20. “Train Whistle Blues” by Jimmie Rodgers
Before Jimmie Rodgers invented country music, he worked on the railroads throughout Mississippi. Trains weren’t seen as a sign of escape; in fact, they symbolized the opposite. For Rodgers, a train was nothing more than another dead end. That’s why many of his best songs were lonely blues tunes inspired by his life as a brakeman. “Train Whistle Blues” builds on the mythos of the lonesome railroad by combining a rickety arrangement with Rodgers’ ghostly train-whistle yodeling.
19. “Devil Got My Woman” by Skip James
The gloomy, minor-key sound of Skip James’ guitar was quite unique in the world of Delta blues. Likewise, his classically-influenced fingerpicking style shared more in common with the Piedmont blues of the East Coast than his Mississippi contemporaries. “Devil Got My Woman” captures James at his best — a haunting spiritual that wallows without pretense.
18. “Lazy River” by Louis Armstrong
“Lazy River” opens with a memorable trumpet line. The music then pauses so Louis Armstrong can interject: “Yeah, Uh-huh, Sure, Uh-huh, Way down, Way down.” He then sings the first verse as if he were playing a syncopated solo. Pretty soon, he breaks out into a full-fledged scat. A second trumpet solo finishes the song with a rousing climax. By the end, there’s no doubt that “Lazy River” is the entire Armstrong experience, a seminal example of his groundbreaking artistry.
17. “Stormy Weather” by Ethel Waters
Ethel Waters debuted “Stormy Weather” at Harlem’s Cotton Club in 1933. Waters’ career as a jazz singer was just about to take off, while the Cotton Club’s reputation as America’s most influential jazz hub was waning. “Stormy Weather” remains the greatest landmark for both: a signature song for the genre’s first female star, and a historic moment for the venue which first gave the genre a home.
16. “Twilight on the Trail” by Bing Crosby
Bing Crosby was a pop master adept at all genres: swing, Christmas songs, Hawaiian music, etc. But he was often at his best when he set his sights on the American frontier. Crosby’s first solo album, the 1939 collection called Cowboy Songs, featured some of his most sincere renditions. For whatever reason, he always seemed at home in the West. The highlight is “Twilight on the Trail,” a dreamy ballad that was President Franklin D. Roosevelt’s all-time favorite tune.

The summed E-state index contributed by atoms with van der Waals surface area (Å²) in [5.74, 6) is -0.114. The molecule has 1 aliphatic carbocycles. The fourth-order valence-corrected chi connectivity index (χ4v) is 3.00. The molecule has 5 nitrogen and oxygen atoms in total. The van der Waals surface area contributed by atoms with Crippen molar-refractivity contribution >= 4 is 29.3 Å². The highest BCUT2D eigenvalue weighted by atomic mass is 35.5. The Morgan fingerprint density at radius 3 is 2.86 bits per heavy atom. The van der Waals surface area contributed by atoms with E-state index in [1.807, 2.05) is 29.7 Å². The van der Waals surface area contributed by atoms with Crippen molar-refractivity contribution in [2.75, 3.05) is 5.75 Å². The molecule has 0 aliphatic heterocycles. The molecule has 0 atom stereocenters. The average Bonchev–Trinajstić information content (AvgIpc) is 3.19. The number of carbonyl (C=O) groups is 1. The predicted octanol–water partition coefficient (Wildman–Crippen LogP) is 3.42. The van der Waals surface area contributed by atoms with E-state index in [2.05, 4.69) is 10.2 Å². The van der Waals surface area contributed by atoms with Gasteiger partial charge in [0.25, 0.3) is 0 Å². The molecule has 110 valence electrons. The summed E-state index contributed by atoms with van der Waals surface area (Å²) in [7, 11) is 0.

15. “Hellhound on My Trail” by Robert Johnson
Robert Johnson’s acoustic guitar playing was the stuff of legend, and to this day he remains one of the instrument’s most talented performers. But that’s just one half of his artistry. His strangely soulful voice, which easily glides from the upper register down to low baritone and everywhere in between, changed the trajectory of 20th century pop. Johnson’s vocal versatility communicates a wide range of emotions in every song. It’s the perfect complement to his guitar, which provides an entire orchestra unto itself.
“Hellhound on My Trail” is a magnificent example of everything that made him the “King of the Delta Blues Singers.” He delivers a world of detail into every note and inflection, making for a masterpiece that always reveals something new.
14. “Strange Fruit” by Billie Holiday
Billie Holiday’s “Strange Fruit” was uncompromising when it was released in 1939, and it still holds that same revolutionary power over 80 years later. The mournful dirge ushered in the civil rights movement, but that’s not the sole reason for its success. Nobody could emote like Holiday, and her evocative vocal performance in “Strange Fruit” is heartfelt and profound. She means what she sings. More than anything, the song is haunting — a stark portrayal of racism in its evilest form.
13. “Over the Rainbow” by Judy Garland
Lyricist Yip Harburg was inspired to pen “Over the Rainbow” by a single idea (according to Wikipedia): “a ballad for a little girl who… was in trouble and… wanted to get away from… Kansas. A dry, arid, colorless place. She had never seen anything colorful in her life except the rainbow.” Composer Harold Arlen had a similar moment of clarity coming up with the song’s music while parked on the side of the road. And Judy Garland memorably brings it to life as Dorothy in The Wizard of Oz. Even when setting aside the film, “Over the Rainbow” is as perfect as pop songs get.
12. “Just One More Chance” by Bing Crosby
Bing Crosby’s voice was never better than in his 1931 hit song “Just One More Chance.” His voice is deep and full-bodied, yet still youthful and flexible. The crooning is confident and passionate. He expertly controls his pitch and timbre, lending a triumphant swagger to the apologetic lyric. Meanwhile, a plaintive string section backs his longing vocals, making for a song that is striking on all fronts.
11. “Love in Vain” by Robert Johnson
In “Love in Vain,” Robert Johnson relegates the guitar to the background. With the spare accompaniment, the elegiac lyric and vocal take center stage. The end result is the most tender tune to ever come from the Delta blues. Johnson breaks his heart over a lost lover, whom he cries out for by name (Willie Mae Powell) toward the end. Never before had the blues been laid so bare. Prior to “Love in Vain,” pop songs were simply passed down from one performer to the next — Johnson was the first singer/songwriter to take things to a more personal level.
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